The Decline in Enterprise Agreements
What benefits do they have to your business & how does the ALP hope to change the landscape?
The controversy around Enterprise Agreements
There has evidently been a long-term decline in Enterprise Agreement coverage. Where agreements once covered 25% of the private sector workforce in 2010, coverage for the same group has now dropped to less than 11%.
There are a few factors which can give reason to the long-term decline in agreement coverage and the controversy which surrounds the relevance of implementing agreements. These include the costs and time associated with negotiating agreements, the heightened influence and pressure from union representatives as well as the requirement for employees to be better off overall when compared to the Fairwork Act and the relevant award. As such, it can be difficult to incentivize the establishment of an enterprise agreement.
What is an Enterprise Agreement (“EA”)?
Enterprise agreements are agreements which have been negotiated to replace the modern awards and are specifically tailored to meet the operational needs of the enterprise. This is unlike Modern Awards which provide minimum employment conditions across an entire industry or occupation. Enterprise agreements are implemented with employment conditions that are assessed by the Fairwork Commission to be better off overall when compared to the underpinning award. This also means that the agreements cannot contain unlawful or objectionable terms or terms which contravene the Fairwork Act.
What does it mean to be Better off Overall?
The better off overall test (“BOOT”) is an assessment of the agreement terms completed by the Fairwork Commission. The assessment is not a line by line comparison between the award and agreement, rather it is a global test. In this sense, the Commission considers the terms which are more beneficial and less beneficial than the award and an overall assessment is made which examines whether the employees are better off overall under the agreement when compared to the underlying award. This means that an agreement may pass the BOOT even where some award terms have been reduced, as long as the reductions have been more than offset by the benefits of the agreement and leave the employees better off overall.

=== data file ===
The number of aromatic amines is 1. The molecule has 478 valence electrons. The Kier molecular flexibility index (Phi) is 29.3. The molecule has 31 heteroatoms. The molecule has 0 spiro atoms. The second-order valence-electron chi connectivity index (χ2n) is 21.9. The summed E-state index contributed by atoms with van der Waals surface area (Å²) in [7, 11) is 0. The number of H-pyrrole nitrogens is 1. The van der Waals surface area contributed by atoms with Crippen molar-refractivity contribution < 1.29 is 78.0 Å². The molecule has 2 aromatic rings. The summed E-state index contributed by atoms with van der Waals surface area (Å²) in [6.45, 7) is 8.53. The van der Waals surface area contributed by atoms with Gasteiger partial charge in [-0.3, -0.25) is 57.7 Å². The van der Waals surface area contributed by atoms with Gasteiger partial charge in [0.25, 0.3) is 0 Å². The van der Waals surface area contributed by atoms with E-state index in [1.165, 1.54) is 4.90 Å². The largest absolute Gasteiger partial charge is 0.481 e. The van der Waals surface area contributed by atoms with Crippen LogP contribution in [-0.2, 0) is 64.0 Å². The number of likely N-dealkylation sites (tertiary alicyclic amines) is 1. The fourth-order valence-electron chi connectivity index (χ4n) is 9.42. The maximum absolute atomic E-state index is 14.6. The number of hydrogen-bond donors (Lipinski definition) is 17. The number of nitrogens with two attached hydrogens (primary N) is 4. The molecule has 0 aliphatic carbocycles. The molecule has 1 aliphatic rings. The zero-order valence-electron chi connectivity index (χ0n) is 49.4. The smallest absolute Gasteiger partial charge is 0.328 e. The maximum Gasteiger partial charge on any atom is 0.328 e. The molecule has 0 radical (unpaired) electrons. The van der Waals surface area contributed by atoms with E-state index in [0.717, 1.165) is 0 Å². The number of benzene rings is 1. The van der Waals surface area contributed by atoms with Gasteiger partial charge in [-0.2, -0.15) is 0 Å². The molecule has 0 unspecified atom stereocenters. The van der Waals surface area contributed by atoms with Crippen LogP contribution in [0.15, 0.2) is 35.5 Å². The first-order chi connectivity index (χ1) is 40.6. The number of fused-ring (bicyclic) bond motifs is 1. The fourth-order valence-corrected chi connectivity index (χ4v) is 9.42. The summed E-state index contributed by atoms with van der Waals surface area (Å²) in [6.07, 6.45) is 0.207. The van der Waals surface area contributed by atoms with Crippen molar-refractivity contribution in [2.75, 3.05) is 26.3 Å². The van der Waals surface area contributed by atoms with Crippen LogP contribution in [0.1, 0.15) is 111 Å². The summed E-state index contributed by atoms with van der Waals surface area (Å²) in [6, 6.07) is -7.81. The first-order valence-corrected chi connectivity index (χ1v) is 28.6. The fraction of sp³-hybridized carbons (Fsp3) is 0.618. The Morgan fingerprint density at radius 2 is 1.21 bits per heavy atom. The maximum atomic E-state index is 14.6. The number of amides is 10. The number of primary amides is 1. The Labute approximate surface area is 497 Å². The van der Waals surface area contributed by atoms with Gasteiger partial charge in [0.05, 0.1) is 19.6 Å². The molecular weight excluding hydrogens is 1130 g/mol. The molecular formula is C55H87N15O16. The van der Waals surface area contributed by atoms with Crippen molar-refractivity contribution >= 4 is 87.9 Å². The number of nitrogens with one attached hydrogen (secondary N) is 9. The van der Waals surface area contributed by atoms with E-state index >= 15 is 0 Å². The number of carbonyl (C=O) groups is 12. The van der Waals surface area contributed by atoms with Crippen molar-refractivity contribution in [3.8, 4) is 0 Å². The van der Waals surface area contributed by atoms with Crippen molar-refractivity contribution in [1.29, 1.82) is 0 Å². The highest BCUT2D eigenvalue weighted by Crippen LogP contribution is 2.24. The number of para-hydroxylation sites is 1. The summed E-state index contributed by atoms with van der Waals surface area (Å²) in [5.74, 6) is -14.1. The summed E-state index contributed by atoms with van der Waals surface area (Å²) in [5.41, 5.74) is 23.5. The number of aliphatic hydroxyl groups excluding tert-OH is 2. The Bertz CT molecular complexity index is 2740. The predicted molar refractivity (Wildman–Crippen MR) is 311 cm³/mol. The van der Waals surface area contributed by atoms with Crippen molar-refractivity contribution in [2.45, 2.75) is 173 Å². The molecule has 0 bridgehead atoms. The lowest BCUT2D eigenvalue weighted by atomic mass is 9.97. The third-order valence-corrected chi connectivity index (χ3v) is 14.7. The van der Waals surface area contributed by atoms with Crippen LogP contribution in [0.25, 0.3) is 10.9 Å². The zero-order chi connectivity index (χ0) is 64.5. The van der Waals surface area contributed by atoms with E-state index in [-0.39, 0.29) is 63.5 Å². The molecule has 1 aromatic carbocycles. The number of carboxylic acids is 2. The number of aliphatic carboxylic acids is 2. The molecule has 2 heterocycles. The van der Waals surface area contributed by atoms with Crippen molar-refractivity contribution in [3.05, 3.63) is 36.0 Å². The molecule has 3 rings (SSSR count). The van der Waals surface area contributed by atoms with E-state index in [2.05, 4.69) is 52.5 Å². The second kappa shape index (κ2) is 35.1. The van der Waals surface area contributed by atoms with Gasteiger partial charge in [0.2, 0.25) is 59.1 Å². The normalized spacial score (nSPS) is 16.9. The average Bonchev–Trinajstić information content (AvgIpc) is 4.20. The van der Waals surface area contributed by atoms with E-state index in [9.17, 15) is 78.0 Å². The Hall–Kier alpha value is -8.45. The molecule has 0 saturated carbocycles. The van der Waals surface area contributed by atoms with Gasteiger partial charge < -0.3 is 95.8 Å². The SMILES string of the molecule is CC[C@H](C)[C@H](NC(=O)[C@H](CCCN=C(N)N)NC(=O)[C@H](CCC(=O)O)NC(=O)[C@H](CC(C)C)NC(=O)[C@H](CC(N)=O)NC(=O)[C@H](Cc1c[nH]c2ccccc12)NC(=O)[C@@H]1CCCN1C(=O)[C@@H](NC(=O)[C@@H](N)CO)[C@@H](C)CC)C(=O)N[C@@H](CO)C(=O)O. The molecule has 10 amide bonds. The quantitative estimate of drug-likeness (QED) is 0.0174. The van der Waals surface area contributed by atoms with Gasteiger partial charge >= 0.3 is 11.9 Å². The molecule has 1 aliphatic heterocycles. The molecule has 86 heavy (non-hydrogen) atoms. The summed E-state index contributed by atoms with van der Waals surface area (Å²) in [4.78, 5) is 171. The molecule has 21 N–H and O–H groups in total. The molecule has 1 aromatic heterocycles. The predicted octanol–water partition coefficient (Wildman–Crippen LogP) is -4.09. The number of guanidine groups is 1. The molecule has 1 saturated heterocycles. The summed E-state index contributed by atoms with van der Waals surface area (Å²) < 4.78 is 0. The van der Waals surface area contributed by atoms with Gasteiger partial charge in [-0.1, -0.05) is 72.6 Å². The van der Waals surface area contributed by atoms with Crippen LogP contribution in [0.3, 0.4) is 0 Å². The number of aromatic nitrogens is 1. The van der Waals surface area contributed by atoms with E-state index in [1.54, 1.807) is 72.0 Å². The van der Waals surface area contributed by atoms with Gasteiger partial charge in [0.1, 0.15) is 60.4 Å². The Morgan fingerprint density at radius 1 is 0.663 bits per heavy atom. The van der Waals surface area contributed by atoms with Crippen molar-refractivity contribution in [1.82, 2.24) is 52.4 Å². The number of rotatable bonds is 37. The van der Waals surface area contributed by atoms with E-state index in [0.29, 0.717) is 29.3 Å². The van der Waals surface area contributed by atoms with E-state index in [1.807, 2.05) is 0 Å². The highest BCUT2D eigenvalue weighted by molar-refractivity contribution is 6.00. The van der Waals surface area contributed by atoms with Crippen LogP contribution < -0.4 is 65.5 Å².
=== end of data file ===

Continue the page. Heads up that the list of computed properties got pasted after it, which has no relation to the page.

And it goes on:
What are the Benefits?
A successfully negotiated agreement should result in long term benefits for all parties involved. This includes long term benefits for the enterprise through its promotion of simplicity, flexibility and modernization.
Enterprises who have controlled the agreement process should expect to see benefits like:
1. Custom employment terms and conditions
Modern awards provide a “one size fits all” approach to the industry or occupation they cover. In many cases, businesses operating in the covered industries will indeed operate similarly. However, agreements provide an added level of flexibility to implement terms which specifically fit the operational needs of the enterprise. This also gives the enterprise an opportunity to include additional terms which reflect the way that the enterprise operates.
2. Efficient future planning
The ability to pre-determine wages and other monetary entitlements for the entire length of an agreement provides enterprises with certainty as to future wage growth, giving them the opportunity to efficiently plan and budget for future labour costs. This is unlike Modern Awards which will generally have unpredictable increases each financial year.